> I did not observe such overheating.
That was probably because the CPUs at that time had no consumption high
enough that continuous polling was a problem.
> What if anything has changed since that time?
Are you referring to libraries, the CPU or something entirely else with
> What mechanism of system board design would cause such behavior? I want
> know the how of how can a system board overheat and need a software
> intervention. Can you offer any online links that discuss design issues
> related to this overheating.
I don't know any off hand, but the cause of this is really not that
difficult to understand. There's (for example) the BIOS service Interrupt
16h, function 00h: "Get keystroke". It is defined to return only after a
key has been pressed, or immediately if there is a key stored in the
BIOS's keyboard input buffer already. The keyboard input buffer is defined
to be somewhere, and the hardware interrupt (usually IRQ1, or Interrupt
09h) which is invoked on each physical keystroke appends the keystroke
that was pressed to this buffer. (This is a simplified description, but
the specifics don't matter here.) The BIOS's (pseudo-)code to service
Interrupt 16h, function 00h might look like this:
if there's at least one keystroke in the buffer
return the first keystroke from the buffer
go to beginning and check again
(Technically, the interrupt flag will be insured to be on during this loop
so that the IRQ can execute while the BIOS waits for it.) As you may
understand, this means that most of the time (whenever waiting for
keyboard input) the CPU is caught in looping the few instructions that
check for whether a keystroke has arrived. This causes the CPU to be fully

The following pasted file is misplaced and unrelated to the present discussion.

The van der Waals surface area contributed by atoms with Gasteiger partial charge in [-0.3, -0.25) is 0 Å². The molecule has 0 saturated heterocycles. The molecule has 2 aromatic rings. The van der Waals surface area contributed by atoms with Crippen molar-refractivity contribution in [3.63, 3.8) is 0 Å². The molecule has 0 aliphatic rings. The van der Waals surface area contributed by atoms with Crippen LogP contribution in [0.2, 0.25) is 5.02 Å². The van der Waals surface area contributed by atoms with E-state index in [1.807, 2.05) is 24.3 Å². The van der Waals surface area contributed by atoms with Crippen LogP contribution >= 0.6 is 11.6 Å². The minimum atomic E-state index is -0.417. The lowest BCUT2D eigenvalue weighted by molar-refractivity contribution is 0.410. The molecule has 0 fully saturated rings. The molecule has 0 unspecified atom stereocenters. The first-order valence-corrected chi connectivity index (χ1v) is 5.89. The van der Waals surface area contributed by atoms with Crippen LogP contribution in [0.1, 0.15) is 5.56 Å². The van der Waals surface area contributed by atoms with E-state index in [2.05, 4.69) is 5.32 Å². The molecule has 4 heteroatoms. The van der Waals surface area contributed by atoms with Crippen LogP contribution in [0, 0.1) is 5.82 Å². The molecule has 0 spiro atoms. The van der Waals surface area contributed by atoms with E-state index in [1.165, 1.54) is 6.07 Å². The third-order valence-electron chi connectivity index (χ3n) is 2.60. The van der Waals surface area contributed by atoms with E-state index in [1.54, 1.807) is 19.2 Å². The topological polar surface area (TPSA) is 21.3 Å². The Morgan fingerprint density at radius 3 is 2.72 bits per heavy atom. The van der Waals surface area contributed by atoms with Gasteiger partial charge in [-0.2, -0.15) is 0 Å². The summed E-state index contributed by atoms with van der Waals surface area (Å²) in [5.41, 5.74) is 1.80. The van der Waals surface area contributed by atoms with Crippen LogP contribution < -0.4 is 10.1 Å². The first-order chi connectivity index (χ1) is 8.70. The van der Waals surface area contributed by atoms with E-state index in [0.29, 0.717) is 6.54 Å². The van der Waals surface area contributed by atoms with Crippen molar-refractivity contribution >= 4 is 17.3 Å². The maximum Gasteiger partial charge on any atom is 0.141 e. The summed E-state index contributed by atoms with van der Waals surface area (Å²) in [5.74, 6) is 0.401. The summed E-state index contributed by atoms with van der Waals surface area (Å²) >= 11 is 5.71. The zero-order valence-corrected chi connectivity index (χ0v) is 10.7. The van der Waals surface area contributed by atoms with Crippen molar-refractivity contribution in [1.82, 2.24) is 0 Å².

utilized all the time, for maximum power consumption and heat development.
Idling programs basically use the same loop, but there's one more thing
if there's at least one keystroke available
use the first keystroke available
put the CPU temporarily into power-saving mode
go to beginning and check again
This additional operation makes the CPU save power (usually by going in a
sleep state until the next hardware interrupt comes along) but does not
decrease performance in any way. It only costs a few byte to implement -
theoretically, this should be in the BIOS and/or DOS, but because it
mostly is not I usually put it in my own applications too. (This doesn't
conflict with possible implementations in the BIOS and/or DOS.) However,
you gain the advantage of lower heat development and power consumption.
The former means that components last longer, while the latter directly
costs you less money. I think FDAPM is able to somehow calculate how much
"CPU time" was spent in its idling (i.e. would have uselessly wasted
energy otherwise) although I don't know whether this is very accurate, and
how accurate it is if using idling applications. Notably, the idle time is
usually >95% on any recent CPU (with non-idling applications).
I recommend not to run any modern system without FDAPM or idling
applications. The CPU probably won't overheat (or will switch itself
off/lower its consumption in case that happens) but might still reach core
temperatures in excess of 70°C. This makes it wear out faster and probably
isn't good for other components of the machine either.
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